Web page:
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Long Term Care Insurance

The Department of Veterans Affairs or the VA offers a monthly benefit through their Veterans Pension and for Survivors Pension for their spouses to all US military veterans and their spouses after the Veteran has passed.

To qualify for a VA Pension, the Veteran must have a minimum of 90 days of active duty and have at least 1 of those days be during wartime.  Have a financial need of an income that falls below a yearly limit set by Congress.  Further, they must meet at least one of the following:

  • Be 65 or older with no or limited income.
  • Be partially or fully disabled.
  • Be a nursing home patient.
  • Be receiving SSI - Supplemental Security Income
  • Be receiving SSDI- Social Security Disability Insurance.

There are other benefits based on need and whether the Veteran is in their own home or in a nursing home.

How to File a Claim

Generally, with most Long Term Care Insurance Policies, benefits are triggered when the person cannot perform at least two out of the six activities of daily living or ADLs or have received a diagnosis with a severe cognitive impairment such as dementia or Alzheimers.

The ADLs include bathing, dressing, toileting, eating, transferring, or incontinence.

To start a Long Term Care Insurance Claim the patient, a family member, or ideally an expert advisor will often call the carrier to start the process.  The insurance provider will conduct an intake interview and then request forms from the client, the doctors, and the long-term care providers.

The insurance provider may ask for more records, they may ask a medical professional to conduct an in-person assessment.  Then after all records and assessments are provided, then it can take another 45 days.

Be prepared for the entire process to take 60 to 90 days or more.

The person handling the claim must be very detailed oriented, the should document every phone call and make note of the date, the time, the name of the person spoken with, and a summary of the call.  Keep copies of all records and follow up.

Five Common Claim Mistakes

Failing to Return Forms Promptly

Often, the doctors or care communities fail to submit their requested paperwork by the deadline. It is important to follow up with them and make sure they fill them out and submit them in a timely manner.

Choosing a Community that Does Not Meet Policy Standards

Most Long Term Care Insurance policies require that the care community have a Registered Nurse on duty at all times.  Before you choose a community, ask your insurance carrier to provide a review of the community you are considering to avoid delays once the person moves in.

Community Does Not Have a State License

Most Long Term Care Insurance only cover home care agencies that are state-licensed.  Before move-in, confirm the provider is licensed and approved by the insurance carrier.

Cognitively Impaired Person Fails Assessment

From time to time a cognitively impaired person is having a good, very lucid day.  When the insurance carrier's representative visits to make an assessment, they don't seem to be impaired.  Should a claim be denied, for this reason, file an appeal and ask for another assessment.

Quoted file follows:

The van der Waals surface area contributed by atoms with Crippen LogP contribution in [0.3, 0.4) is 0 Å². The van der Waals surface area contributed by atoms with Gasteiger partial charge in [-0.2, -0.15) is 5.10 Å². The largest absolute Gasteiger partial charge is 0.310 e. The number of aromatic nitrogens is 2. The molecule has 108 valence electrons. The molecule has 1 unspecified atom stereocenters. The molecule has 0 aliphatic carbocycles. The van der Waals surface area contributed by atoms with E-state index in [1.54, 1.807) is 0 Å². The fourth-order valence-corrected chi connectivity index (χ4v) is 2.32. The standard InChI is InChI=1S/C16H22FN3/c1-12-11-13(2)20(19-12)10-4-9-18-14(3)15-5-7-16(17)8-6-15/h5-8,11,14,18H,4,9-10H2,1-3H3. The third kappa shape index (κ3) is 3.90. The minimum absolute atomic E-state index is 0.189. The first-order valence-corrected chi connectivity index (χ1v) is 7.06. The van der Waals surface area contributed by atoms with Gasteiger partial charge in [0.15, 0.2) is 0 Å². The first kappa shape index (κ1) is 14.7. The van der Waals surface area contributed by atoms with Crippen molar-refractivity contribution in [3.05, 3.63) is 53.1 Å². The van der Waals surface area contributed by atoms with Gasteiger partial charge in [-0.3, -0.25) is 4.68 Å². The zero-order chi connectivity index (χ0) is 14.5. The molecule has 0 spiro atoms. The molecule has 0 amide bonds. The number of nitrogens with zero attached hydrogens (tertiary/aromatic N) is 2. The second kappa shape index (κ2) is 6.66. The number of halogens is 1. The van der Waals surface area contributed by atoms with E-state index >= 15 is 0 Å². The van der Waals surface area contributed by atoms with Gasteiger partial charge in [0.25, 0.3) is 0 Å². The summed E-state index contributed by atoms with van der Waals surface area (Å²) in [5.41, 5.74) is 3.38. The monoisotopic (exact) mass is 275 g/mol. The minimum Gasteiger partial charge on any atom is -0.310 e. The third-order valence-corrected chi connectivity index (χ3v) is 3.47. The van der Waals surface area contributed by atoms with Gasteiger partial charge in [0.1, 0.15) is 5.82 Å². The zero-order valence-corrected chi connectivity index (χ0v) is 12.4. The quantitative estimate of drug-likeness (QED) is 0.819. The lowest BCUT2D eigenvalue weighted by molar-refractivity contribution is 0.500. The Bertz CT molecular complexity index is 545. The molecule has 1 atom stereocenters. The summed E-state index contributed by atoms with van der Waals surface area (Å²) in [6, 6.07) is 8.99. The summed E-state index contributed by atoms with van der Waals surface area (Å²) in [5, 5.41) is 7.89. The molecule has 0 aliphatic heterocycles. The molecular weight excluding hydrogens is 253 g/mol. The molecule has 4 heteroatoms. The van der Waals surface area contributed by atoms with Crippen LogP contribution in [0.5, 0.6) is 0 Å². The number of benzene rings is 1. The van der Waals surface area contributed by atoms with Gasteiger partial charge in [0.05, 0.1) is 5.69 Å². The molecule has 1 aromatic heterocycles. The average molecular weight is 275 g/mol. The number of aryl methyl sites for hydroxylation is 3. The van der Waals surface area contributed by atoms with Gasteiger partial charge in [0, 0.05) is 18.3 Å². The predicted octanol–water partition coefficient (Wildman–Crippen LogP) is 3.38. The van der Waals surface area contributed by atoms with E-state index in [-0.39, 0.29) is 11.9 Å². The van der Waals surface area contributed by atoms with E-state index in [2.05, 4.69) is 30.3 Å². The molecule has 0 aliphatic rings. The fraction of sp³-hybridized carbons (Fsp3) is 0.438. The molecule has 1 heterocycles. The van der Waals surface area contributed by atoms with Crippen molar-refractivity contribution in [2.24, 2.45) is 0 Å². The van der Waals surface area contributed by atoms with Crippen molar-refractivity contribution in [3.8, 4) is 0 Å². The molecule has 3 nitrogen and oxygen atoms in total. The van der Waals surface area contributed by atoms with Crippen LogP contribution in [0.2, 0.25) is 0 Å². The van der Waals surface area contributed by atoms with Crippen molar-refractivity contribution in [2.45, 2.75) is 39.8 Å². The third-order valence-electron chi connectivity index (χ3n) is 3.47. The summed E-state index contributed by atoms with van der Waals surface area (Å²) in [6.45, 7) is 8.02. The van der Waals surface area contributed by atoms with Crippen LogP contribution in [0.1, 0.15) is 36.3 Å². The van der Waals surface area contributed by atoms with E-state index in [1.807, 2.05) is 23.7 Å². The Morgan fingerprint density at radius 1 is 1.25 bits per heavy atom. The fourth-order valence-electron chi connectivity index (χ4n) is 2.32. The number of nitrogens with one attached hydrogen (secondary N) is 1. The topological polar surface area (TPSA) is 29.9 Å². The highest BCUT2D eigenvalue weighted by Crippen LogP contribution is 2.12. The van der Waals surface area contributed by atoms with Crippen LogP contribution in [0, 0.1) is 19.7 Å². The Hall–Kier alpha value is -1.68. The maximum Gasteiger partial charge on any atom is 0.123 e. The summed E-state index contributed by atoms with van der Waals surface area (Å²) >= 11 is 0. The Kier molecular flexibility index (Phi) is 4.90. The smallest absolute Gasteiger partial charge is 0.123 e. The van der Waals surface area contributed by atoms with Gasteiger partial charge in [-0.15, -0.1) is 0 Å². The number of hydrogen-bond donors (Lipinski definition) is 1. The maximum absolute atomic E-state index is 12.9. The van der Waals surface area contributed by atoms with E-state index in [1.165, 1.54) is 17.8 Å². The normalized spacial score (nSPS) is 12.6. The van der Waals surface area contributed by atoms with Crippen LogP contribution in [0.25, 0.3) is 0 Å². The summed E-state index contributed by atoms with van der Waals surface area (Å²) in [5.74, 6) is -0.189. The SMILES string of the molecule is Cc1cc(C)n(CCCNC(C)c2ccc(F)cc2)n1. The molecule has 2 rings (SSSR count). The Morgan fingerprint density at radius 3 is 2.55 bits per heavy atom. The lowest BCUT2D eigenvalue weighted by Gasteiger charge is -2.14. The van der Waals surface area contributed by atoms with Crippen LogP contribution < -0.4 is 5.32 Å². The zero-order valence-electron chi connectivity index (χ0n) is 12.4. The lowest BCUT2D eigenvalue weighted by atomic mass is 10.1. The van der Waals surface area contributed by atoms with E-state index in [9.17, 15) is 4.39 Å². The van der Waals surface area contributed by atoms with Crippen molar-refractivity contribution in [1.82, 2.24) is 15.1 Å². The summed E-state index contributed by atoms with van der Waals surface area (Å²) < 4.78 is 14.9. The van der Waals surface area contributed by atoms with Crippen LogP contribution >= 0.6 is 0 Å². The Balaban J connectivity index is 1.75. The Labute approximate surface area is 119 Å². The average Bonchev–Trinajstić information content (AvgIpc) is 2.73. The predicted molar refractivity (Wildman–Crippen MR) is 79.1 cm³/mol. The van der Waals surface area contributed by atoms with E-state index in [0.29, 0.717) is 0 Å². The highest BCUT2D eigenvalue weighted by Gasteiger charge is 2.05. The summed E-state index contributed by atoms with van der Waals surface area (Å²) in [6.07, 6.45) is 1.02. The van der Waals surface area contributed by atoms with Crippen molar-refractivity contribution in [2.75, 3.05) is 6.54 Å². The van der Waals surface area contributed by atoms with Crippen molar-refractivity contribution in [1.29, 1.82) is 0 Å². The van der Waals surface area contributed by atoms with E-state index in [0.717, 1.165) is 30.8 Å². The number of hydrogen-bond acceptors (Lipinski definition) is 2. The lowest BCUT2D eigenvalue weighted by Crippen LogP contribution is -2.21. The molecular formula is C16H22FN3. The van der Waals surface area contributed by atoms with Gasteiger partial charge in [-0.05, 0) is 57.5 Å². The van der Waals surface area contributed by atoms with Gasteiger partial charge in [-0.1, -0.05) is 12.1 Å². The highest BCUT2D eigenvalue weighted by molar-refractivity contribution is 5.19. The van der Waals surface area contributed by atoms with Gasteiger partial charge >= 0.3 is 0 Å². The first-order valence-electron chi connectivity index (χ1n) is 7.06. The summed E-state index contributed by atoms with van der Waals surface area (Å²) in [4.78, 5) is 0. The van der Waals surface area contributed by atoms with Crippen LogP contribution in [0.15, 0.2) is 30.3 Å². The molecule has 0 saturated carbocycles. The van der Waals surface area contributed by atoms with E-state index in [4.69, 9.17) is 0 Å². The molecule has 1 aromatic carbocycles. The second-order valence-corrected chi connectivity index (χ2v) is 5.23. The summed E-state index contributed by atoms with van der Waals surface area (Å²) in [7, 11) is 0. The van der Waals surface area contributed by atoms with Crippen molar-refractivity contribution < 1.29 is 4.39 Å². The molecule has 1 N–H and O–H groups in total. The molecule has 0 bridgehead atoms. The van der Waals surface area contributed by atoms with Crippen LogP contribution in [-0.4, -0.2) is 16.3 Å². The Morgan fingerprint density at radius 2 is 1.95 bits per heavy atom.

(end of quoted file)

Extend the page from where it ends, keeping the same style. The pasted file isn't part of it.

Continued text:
Not Planning for 90-Day Elimination Period

Some Long Term Care Policies have a 90-day elimination period that starts when care is received.  They then have 90 days to wait until the elimination period is over, this is time that they may need assistance covered in some other way.

Leaving Money on the Table

When it comes to filing claims, families often leave thousands of dollars on the table by not realizing that they may be eligible for:

  • Satisfying the elimination period → Average Value: $10,000-$20,000
  • Reimbursement for previous care → Average Value: $1,000-$30,000
  • Refund of paid premiums → Average Value: $1,000-$3,000

Getting Help with Claims

This claims process is complex.  Not all clients nor their families are up to the task.  There are third-party resources.

Sometimes the agent who sold the policy will help and other times the aid of an outside expert can ensure things are done correctly and save the family considerable burden.

But with getting help there are a few other items to keep in mind.

HIPAA Release Form

– Because of the Health Insurance Portability and Accountability Act of 1996, otherwise known as HIPPA to protect sensitive patient health information from being disclosed without the patient's consent or knowledge, there are release forms that must be signed by the patient.  Ideally, the patient will complete these forms prior to needing to file a claim so the family or advisor can get records sent where they need to go in a timely manner.

Third-Party Claim Administrators

Most 3rd party administrators charge fees to process a claim. Before hiring a 3rd party claims administrator, do your research.  Ask for advice from trusted advisors.

Getting Assistance with Long Term Care Insurance

Family Solutions for Care are long-term care insurance claims specialists.  They help families collect Long Term Care insurance benefits.